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Reviewed by:
  • The Penguin Anthology of Twentieth-Century American Poetry
  • Marianne Kunkel (bio)
Rita Dove , ed. The Penguin Anthology of Twentieth-Century American Poetry. Penguin.

A poetry anthology's table of contents is inevitably a "who's who" list talked about by serious poets and writers. But in the eyes of this audience, especially in those of its self-invested guardians of poetry, an anthology often is disappointing because of whom it leaves out or includes. An extreme example of this sense of intense disappointment is demonstrated in Helen Vendler's November 2011 review of The Penguin Anthology of Twentieth-Century American Poetry, edited by Rita Dove, in which she slammed the book's "multicultural inclusiveness" that underrepresents canonical greats like Wallace Stevens and James Merrill. Who can forget Dove's equally biting response?

However, anthologies play more significant roles than simply constituting a "Hall of Fame" of literary achievement. This poetry anthology may one day be a historical artifact, a record not only of great twentieth-century American poetry but also of the literary climate of the early twenty-first century. And in this time of economic recession when government [End Page 166] programs are cutting costs, we cannot overlook the prevalence of anthologies in schools. Poetry anthologies promise high school and university students an affordable and thorough introduction to poetry.

It was while reading The Vintage Book of Contemporary American Poetry (2003), edited by J. D. McClatchy, in a college poetry course that I discovered the works of William Matthews, Kay Ryan, and Yusef Komunyakaa. Most students cracking open a poetry anthology for the first time recognize the names of only a few very popular poets—Sylvia Plath, Robert Frost, Langston Hughes. Students flipping through this anthology's table of contents, biographical notes, and almost four hundred poems will, teachers hope, be drawn in. What details might wow them to the point that they like poetry and want to write it? To which poets' lives and works will they most relate? Any poetry anthology can showcase exceptional poems from a particular place and time; an additional strength of The Penguin Anthology of Twentieth-Century American Poetry is its commitment to telling powerful, encouraging stories about demographic trends in twentieth-century American poetry.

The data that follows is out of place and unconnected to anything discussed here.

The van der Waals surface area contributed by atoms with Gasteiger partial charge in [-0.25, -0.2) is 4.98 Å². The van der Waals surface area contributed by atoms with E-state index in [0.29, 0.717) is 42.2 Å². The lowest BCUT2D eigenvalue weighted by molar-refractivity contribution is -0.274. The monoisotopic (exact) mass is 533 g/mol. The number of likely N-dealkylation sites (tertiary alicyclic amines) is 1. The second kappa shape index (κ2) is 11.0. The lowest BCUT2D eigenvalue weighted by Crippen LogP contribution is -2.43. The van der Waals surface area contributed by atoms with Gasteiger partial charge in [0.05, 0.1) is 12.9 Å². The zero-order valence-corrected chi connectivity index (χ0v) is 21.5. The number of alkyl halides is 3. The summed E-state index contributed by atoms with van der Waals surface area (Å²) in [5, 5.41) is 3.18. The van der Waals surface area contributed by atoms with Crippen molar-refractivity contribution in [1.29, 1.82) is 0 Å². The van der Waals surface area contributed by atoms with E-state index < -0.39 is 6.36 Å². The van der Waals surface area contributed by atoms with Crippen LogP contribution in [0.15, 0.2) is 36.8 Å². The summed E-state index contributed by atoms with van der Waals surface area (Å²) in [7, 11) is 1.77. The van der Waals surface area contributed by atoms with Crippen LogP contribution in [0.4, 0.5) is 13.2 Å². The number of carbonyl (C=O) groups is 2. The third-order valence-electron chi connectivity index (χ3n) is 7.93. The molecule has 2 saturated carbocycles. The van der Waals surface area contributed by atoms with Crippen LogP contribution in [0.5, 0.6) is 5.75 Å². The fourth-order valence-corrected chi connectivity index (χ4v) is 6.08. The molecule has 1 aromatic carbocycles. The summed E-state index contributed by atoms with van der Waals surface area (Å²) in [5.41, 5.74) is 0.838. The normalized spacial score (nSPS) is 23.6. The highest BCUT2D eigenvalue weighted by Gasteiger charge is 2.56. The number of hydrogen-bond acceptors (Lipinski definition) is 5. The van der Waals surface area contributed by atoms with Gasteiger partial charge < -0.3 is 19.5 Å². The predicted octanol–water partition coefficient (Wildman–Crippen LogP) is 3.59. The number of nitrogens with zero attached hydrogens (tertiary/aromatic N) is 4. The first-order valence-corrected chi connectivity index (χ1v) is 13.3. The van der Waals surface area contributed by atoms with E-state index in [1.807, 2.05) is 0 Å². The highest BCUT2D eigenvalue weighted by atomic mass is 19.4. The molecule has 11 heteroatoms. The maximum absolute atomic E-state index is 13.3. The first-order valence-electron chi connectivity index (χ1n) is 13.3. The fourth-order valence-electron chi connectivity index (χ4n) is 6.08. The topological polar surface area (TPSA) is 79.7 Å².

Comprising the works of a whopping 175 poets, this chronologically ordered anthology opens with selections from Edgar Lee Masters's Spoon River Anthology. Six male poets in, Amy Lowell's work appears. It is easy to count more than sixty female poets: oft-anthologized Marianne Moore, Edna St. Vincent Millay, Adrienne Rich, Lucille Clifton, and Sharon Olds, and less common picks like Alice Moore Dunbar-Nelson (famously married to poet Paul Laurence Dunbar), Roberta Hill Whiteman, Reetika Vazirani, and the hilarious Barbara Hamby.

These surprise picks add welcome variety to what could be a thin and predictable female lineup. Dunbar-Nelson's "I Sit and Sew" expresses a unique combination of respect and resentment toward women's traditional wartime tasks, and Hamby's irreverent "Hatred" pines for apocalyptic ruin during the "last vestiges of the tawdry twentieth century." Ten percent more women are represented in this anthology than in The Vintage Book of Contemporary American Poetry, and 5 percent more than in McGraw-Hill's Twentieth-Century American Poetry (2003), edited by Dana Gioia, David Mason, and Meg Schoerke. Plus, this anthology's refreshingly brief biographical notes help explain the increase in the number of American female poets by describing the few early- to mid-century women featured—Amy Lowell, Gertrude Stein, Elizabeth Bishop—as "independently wealthy," a label that disappears from the biographies of many women who published between 1970 and 1999.

Men's opportunities to publish have improved as well, as evident in the education details of the biographical notes; although T. S. Eliot's and Wallace Steven's Ivy League diplomas were typical for male poets of their generation, Philip Levine's state school education and Etheridge Knight's self-education while in prison prove that poetry is less and less a means of expression for only the wealthy.

At first glance, not only female students but also students of color will be impressed. This anthology addresses race both in the content of...


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